**Physicist**: This is a question that comes up a lot when you’re first studying linear algebra. The determinant has a lot of tremendously useful properties, but it’s a weird operation. You start with a matrix, take one number from every column and multiply them together, then do that in every possible combination, and half of the time you subtract, and there doesn’t seem to be any rhyme or reason why. This particular math post will be a little math heavy.

If you have a matrix, , then the determinant is , where is a rearrangement of the numbers 1 through n, and is the “signature” or “parity” of that arrangement. The signature is (-1)^{k}, where k is the number of times that pairs of numbers in have to be switched to get to .

For example, if , then

Turns out (and this is the answer to the question) that the determinant of a matrix can be thought of as the volume of the parallelepiped created by the vectors that are columns of that matrix. In the last example, these vectors are , , and .

Say the volume of the parallelepiped created by is given by . Here come some properties:

1) , if any pair of the vectors are the same, because that corresponds to the parallelepiped being flat.

2) , which is just a fancy math way of saying that doubling the length of any of the sides doubles the volume. This also means that the determinant is linear (in each column).

3) , which means “linear”. This works the same for all of the vectors in .

Check this out! By using these properties we can see that switching two vectors in the determinant swaps the sign.

4) , so switching two of the vectors flips the sign. This is true for any pair of vectors in D. Another way to think about this property is to say that when you exchange two directions you turn the parallelepiped inside-out.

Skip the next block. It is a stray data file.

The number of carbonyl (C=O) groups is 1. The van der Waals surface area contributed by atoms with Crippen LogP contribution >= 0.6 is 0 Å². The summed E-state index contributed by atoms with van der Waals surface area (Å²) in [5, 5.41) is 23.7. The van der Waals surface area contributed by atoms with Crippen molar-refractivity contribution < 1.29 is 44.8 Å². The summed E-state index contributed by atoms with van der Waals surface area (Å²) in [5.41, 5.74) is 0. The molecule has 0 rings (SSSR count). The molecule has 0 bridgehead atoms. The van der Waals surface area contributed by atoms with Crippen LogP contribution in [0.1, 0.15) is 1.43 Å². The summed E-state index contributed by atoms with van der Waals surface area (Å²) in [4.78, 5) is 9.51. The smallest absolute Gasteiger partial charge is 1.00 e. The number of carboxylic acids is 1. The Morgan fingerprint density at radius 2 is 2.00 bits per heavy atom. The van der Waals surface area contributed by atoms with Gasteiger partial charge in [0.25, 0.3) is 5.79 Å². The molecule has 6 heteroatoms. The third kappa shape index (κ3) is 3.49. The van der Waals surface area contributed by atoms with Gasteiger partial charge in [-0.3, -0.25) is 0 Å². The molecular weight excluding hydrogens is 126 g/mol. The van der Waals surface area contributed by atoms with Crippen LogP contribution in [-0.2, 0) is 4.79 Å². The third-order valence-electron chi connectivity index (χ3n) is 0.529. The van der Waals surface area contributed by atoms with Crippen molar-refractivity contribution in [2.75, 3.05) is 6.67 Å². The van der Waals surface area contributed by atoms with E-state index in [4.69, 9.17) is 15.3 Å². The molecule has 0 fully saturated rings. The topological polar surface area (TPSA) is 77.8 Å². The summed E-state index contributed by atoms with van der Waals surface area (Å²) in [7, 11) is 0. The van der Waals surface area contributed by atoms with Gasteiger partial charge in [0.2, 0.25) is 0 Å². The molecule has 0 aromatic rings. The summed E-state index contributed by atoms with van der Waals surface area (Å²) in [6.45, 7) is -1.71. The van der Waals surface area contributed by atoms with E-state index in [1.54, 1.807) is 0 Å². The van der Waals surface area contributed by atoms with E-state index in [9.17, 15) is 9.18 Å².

Finally, if , , … , then

5) , because a 1 by 1 by 1 by … box has a volume of 1.

Also notice that, for example,

Finally, with all of that math in place,

Doing the same thing to the second part of D,

The same thing can be done to all of the vectors in D. But rather than writing n different summations we can write, , where every term in runs from 1 to n.

When the that are left in D are the same, then D=0. This means that the only non-zero terms left in the summation are rearrangements, where the elements of are each a number from 1 to n, with no repeats.

All but one of the will be in a weird order. Switching the order in D can flip sign, and this sign is given by the signature, . So, , where , where k is the number of times that the e’s have to be switched to get to .

So,

Which is exactly the definition of the determinant! The other uses for the determinant, from finding eigenvectors and eigenvalues, to determining if a set of vectors are linearly independent or not, to handling the coordinates in complicated integrals, all come from defining the determinant as the volume of the parallelepiped created from the columns of the matrix. It’s just not always exactly obvious how.

**For example**: The determinant of the matrix is the same as the area of this parallelogram, by definition.

Using the tricks defined in the post:

Or, using the usual determinant-finding-technique, .

Many thanks for the posting, you certainly do a great job explaining key mathematical concepts to people! And in a relaxed round-about way!

What does swapping two of the vectors correspond to in the geometric interpretation? If I put all the vectors with their tail at the origin, the order in which I put them there shouldn’t make any difference in the volume of the parallelpiped formed. It wouldn’t turn it inside-out.

The idea of a “negative volume” is important for linearity to make sense. That is, if , and can be negative, then the volume must have the option of being negative (being “inside out”).

Swapping vectors is the same as a reflection over the plane between them. For example, switching the x and y coordinates is exactly the same as reflecting over the line/plane x=y.